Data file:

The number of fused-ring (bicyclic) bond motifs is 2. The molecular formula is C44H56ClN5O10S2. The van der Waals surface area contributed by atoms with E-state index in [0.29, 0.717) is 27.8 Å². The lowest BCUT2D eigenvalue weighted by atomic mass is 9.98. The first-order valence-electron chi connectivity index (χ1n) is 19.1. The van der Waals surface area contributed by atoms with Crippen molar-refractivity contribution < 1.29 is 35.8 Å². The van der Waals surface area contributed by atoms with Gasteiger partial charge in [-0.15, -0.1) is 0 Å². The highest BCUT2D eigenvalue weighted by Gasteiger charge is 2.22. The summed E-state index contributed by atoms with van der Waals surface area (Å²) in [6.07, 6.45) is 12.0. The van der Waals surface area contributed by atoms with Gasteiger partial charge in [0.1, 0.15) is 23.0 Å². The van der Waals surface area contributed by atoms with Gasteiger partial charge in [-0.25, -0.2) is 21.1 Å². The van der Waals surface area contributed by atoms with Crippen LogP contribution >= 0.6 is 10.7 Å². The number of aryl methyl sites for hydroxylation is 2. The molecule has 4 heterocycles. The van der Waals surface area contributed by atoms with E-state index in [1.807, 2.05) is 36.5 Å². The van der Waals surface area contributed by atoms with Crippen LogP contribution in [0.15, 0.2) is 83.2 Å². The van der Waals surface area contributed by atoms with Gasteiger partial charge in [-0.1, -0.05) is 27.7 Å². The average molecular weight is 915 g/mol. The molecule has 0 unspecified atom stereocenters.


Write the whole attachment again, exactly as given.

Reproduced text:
The number of fused-ring (bicyclic) bond motifs is 2. The molecular formula is C44H56ClN5O10S2. The van der Waals surface area contributed by atoms with E-state index in [0.29, 0.717) is 27.8 Å². The lowest BCUT2D eigenvalue weighted by atomic mass is 9.98. The first-order valence-electron chi connectivity index (χ1n) is 19.1. The van der Waals surface area contributed by atoms with Crippen molar-refractivity contribution < 1.29 is 35.8 Å². The van der Waals surface area contributed by atoms with Gasteiger partial charge in [-0.15, -0.1) is 0 Å². The highest BCUT2D eigenvalue weighted by Gasteiger charge is 2.22. The summed E-state index contributed by atoms with van der Waals surface area (Å²) in [6.07, 6.45) is 12.0. The van der Waals surface area contributed by atoms with Gasteiger partial charge in [0.1, 0.15) is 23.0 Å². The van der Waals surface area contributed by atoms with Gasteiger partial charge in [-0.25, -0.2) is 21.1 Å². The van der Waals surface area contributed by atoms with Crippen LogP contribution >= 0.6 is 10.7 Å². The number of aryl methyl sites for hydroxylation is 2. The molecule has 4 heterocycles. The van der Waals surface area contributed by atoms with E-state index in [1.807, 2.05) is 36.5 Å². The van der Waals surface area contributed by atoms with Crippen LogP contribution in [0.15, 0.2) is 83.2 Å². The van der Waals surface area contributed by atoms with Gasteiger partial charge in [-0.1, -0.05) is 27.7 Å². The average molecular weight is 915 g/mol. The molecule has 0 unspecified atom stereocenters.